But I could never have thought that not only did she not improve her academic grades, but instead they slipped to the point where I couldn’t accept such results. In one examination, my daughter only got 9 marks out of 100 for history. When I saw this result, I became extremely angry. I was very disappointed in her. I really wanted her to live up to my expectations but she failed, so I blamed her for being stupid and closed-minded. Thinking of the hope I placed on her and the price I paid for her, and looking at her academic grades, I wanted to cry but no tears came, and I was completely disappointed. I also thought the children of my friends and relatives all did better in the study than my daughter. Every time after the exam, we would compare our children’s scores. When those people whose children had good grades talked about their children’s studies, they were exultant and looked proud; however, when they knew my daughter’s grades that I found difficult to talk about, they said: “Don’t worry. This time she did badly. She’ll do well next time.” But their looks of great surprise made me want to find a hole in the ground to hide in.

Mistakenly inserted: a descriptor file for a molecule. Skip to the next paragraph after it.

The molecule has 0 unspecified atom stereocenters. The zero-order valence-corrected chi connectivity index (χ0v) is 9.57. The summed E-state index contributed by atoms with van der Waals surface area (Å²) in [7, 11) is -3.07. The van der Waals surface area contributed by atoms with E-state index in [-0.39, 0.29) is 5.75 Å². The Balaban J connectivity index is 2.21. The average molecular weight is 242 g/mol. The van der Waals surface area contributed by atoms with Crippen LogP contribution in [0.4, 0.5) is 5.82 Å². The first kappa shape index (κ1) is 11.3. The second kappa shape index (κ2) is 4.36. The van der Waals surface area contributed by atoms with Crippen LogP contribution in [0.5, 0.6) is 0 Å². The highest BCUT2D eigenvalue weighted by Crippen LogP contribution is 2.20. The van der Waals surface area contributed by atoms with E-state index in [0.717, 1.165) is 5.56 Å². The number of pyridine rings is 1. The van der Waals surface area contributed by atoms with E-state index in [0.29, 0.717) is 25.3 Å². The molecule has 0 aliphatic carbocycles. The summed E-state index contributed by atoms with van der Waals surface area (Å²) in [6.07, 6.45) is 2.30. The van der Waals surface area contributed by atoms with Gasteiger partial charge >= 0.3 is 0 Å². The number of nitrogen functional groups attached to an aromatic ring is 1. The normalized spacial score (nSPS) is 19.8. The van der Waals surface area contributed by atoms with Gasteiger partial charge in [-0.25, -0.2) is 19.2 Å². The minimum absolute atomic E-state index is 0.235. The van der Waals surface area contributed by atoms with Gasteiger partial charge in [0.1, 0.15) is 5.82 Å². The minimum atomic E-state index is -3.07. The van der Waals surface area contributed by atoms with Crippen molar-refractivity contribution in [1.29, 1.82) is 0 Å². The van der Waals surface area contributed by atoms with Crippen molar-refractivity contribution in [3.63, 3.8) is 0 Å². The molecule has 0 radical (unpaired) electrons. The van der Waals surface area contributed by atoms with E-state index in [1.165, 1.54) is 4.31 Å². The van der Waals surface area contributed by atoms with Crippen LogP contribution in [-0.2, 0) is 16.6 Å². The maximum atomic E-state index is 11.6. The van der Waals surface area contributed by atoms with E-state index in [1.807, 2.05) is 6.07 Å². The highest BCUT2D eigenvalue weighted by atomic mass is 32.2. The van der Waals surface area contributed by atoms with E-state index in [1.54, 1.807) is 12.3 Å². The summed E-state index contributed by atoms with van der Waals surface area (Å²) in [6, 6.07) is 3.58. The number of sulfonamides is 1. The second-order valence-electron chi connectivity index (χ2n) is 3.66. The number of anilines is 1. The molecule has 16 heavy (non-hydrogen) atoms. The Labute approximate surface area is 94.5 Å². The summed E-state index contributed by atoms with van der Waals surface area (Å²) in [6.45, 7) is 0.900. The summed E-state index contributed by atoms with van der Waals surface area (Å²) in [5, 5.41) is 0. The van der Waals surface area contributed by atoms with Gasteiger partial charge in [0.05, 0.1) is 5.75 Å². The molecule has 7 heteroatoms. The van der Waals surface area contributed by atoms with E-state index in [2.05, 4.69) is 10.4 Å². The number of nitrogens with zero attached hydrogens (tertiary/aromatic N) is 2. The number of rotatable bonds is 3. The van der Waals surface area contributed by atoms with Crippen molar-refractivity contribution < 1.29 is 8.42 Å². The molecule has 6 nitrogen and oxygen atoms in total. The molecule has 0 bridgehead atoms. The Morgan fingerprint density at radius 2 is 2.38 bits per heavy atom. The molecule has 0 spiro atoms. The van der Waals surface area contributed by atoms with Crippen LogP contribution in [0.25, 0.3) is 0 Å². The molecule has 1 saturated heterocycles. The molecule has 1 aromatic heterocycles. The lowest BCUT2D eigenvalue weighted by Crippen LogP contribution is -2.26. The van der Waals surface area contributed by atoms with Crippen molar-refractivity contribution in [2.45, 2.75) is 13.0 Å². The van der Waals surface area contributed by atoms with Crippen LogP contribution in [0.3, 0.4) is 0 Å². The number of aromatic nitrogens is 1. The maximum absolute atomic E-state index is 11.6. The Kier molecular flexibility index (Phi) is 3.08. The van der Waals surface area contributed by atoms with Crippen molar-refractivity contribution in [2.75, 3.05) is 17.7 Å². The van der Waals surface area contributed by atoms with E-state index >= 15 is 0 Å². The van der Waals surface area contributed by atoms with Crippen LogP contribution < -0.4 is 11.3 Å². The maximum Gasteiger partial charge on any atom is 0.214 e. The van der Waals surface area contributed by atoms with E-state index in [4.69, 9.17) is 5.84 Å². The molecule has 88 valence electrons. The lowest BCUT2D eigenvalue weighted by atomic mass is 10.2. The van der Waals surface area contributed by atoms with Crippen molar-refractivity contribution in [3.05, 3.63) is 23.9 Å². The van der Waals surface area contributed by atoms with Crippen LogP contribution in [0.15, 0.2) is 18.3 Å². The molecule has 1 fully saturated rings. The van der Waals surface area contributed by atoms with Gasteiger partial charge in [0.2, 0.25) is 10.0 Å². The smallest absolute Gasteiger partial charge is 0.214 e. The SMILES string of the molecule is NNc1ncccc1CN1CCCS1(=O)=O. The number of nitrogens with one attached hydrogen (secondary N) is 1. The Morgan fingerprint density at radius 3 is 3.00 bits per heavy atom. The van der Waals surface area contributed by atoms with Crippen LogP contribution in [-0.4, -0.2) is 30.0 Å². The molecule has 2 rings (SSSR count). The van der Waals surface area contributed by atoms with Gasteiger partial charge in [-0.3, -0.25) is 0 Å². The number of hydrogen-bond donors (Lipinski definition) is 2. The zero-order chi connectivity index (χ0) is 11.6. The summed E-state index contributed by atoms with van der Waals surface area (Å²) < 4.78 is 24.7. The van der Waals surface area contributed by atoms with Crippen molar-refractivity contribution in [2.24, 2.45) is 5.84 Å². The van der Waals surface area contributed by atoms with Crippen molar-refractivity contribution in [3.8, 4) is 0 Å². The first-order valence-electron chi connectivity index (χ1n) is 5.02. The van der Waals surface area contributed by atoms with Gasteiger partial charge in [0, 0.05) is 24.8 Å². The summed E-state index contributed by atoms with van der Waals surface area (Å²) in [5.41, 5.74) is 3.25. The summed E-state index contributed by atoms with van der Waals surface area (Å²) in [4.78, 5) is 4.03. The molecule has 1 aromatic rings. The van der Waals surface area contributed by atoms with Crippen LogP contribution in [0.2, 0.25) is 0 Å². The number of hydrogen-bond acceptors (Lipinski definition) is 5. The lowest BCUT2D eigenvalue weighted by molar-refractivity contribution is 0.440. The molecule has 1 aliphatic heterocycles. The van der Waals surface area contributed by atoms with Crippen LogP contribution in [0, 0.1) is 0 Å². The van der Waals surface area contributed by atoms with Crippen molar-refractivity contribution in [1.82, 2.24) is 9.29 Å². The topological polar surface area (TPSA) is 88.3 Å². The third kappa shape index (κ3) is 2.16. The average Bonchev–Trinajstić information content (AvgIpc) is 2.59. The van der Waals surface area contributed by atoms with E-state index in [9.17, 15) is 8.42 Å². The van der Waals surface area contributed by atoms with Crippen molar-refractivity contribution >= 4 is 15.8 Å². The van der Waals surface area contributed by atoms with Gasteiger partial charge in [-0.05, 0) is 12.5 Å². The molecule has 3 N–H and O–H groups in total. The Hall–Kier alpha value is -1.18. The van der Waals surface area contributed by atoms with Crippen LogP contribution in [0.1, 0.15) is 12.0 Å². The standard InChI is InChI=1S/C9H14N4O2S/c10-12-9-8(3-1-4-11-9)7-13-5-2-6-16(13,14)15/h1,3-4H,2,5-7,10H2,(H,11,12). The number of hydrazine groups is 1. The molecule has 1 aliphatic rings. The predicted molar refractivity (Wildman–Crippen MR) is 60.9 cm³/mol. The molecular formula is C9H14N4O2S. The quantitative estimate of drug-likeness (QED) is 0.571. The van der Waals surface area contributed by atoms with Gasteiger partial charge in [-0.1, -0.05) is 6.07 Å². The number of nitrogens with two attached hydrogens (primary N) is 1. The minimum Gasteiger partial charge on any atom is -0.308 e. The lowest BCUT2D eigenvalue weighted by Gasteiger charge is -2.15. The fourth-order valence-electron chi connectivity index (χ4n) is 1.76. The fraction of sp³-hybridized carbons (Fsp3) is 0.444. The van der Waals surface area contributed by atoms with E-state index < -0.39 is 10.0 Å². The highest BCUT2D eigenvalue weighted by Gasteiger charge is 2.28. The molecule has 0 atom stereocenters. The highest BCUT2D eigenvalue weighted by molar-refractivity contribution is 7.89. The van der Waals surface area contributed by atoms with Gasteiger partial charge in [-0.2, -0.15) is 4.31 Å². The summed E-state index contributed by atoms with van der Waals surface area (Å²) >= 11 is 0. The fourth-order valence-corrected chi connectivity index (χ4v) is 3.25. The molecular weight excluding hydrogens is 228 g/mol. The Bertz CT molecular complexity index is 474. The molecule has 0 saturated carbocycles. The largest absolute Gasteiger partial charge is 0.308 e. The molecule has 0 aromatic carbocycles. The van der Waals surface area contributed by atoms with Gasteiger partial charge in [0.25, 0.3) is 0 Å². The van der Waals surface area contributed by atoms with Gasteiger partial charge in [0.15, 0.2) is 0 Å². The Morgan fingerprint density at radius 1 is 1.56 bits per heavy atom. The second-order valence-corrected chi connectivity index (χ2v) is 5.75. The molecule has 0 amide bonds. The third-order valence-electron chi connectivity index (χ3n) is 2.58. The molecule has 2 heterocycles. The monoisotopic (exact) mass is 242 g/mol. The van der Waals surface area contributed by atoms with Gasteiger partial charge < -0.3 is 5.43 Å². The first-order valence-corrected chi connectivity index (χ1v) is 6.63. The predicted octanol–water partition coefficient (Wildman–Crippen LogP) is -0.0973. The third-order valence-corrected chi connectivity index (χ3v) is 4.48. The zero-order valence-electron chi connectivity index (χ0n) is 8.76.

Sometimes I thought: Why are others’ kids all “goshawks” or “phoenixes,” but my daughter is a “snail” which always crawls slowly? My husband and I are not stupid, but why is our daughter so bad? Why does she always not open her eyes? If things continue on like this, I’m afraid that she can hardly take exams to go to a regular senior high school, let alone get into a famous university and have a decent and glamorous job as well as good prospects. I was so anxious. Especially on Sundays, my daughter didn’t do her homework but spent the pin money we gave her on plasticine, and then played with it at home with great gusto, kneading one thing one minute and another thing the next. When I saw her doing like this, I couldn’t help but fly into a rage and wanted to throw away the dolls she kneaded. Sometimes when I lost my temper, I couldn’t help beating and scolding her for this. Seeing she was innocent, aggrieved, and unsure of what to make of it, I felt sorry for her while I was angry. Every time this happened, my husband always urged me: “She’s still small, and she has expended all her effort. Why do you require so much of her? Let nature take its course!” However, I thought: others’ kids are so brilliant and versatile, so that their parents will glow and shine wherever they go. But I raise such a child who doesn’t live up to my expectations. Her academic performance made me lose all face. She isn’t enlightened in other aspects except kneading plasticine. How will she have a stable footing in society in the future? I also thought after many years of price, I was to end like this today…. In one moment feelings of pain, aggrievement, depression, unwillingness, and helplessness all welled up in my heart at once. I couldn’t help but weep loudly.